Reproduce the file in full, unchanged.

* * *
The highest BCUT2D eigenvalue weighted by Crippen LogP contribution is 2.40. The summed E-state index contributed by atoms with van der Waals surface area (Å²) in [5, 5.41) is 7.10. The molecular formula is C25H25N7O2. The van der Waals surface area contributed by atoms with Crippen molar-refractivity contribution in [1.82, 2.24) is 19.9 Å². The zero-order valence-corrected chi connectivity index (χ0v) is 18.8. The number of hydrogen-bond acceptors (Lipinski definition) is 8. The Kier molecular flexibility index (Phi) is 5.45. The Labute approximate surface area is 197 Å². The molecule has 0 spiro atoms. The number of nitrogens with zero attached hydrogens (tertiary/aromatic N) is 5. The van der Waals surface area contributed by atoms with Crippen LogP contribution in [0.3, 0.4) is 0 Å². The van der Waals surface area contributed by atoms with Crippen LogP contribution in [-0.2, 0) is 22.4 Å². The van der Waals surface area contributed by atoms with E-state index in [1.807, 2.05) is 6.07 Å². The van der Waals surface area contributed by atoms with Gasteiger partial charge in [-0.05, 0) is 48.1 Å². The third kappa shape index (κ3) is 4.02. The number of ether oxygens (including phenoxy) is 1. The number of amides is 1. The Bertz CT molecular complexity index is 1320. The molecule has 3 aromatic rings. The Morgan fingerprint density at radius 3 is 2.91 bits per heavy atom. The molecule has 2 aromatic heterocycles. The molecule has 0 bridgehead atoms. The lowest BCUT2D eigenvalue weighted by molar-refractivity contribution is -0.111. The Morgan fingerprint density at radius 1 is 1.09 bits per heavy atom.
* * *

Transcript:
The highest BCUT2D eigenvalue weighted by Crippen LogP contribution is 2.40. The summed E-state index contributed by atoms with van der Waals surface area (Å²) in [5, 5.41) is 7.10. The molecular formula is C25H25N7O2. The van der Waals surface area contributed by atoms with Crippen molar-refractivity contribution in [1.82, 2.24) is 19.9 Å². The zero-order valence-corrected chi connectivity index (χ0v) is 18.8. The number of hydrogen-bond acceptors (Lipinski definition) is 8. The Kier molecular flexibility index (Phi) is 5.45. The Labute approximate surface area is 197 Å². The molecule has 0 spiro atoms. The number of nitrogens with zero attached hydrogens (tertiary/aromatic N) is 5. The van der Waals surface area contributed by atoms with Crippen LogP contribution in [0.3, 0.4) is 0 Å². The van der Waals surface area contributed by atoms with Crippen LogP contribution in [-0.2, 0) is 22.4 Å². The van der Waals surface area contributed by atoms with E-state index in [1.807, 2.05) is 6.07 Å². The van der Waals surface area contributed by atoms with Gasteiger partial charge in [-0.05, 0) is 48.1 Å². The third kappa shape index (κ3) is 4.02. The number of ether oxygens (including phenoxy) is 1. The number of amides is 1. The Bertz CT molecular complexity index is 1320. The molecule has 3 aromatic rings. The Morgan fingerprint density at radius 3 is 2.91 bits per heavy atom. The molecule has 2 aromatic heterocycles. The molecule has 0 bridgehead atoms. The lowest BCUT2D eigenvalue weighted by molar-refractivity contribution is -0.111. The Morgan fingerprint density at radius 1 is 1.09 bits per heavy atom.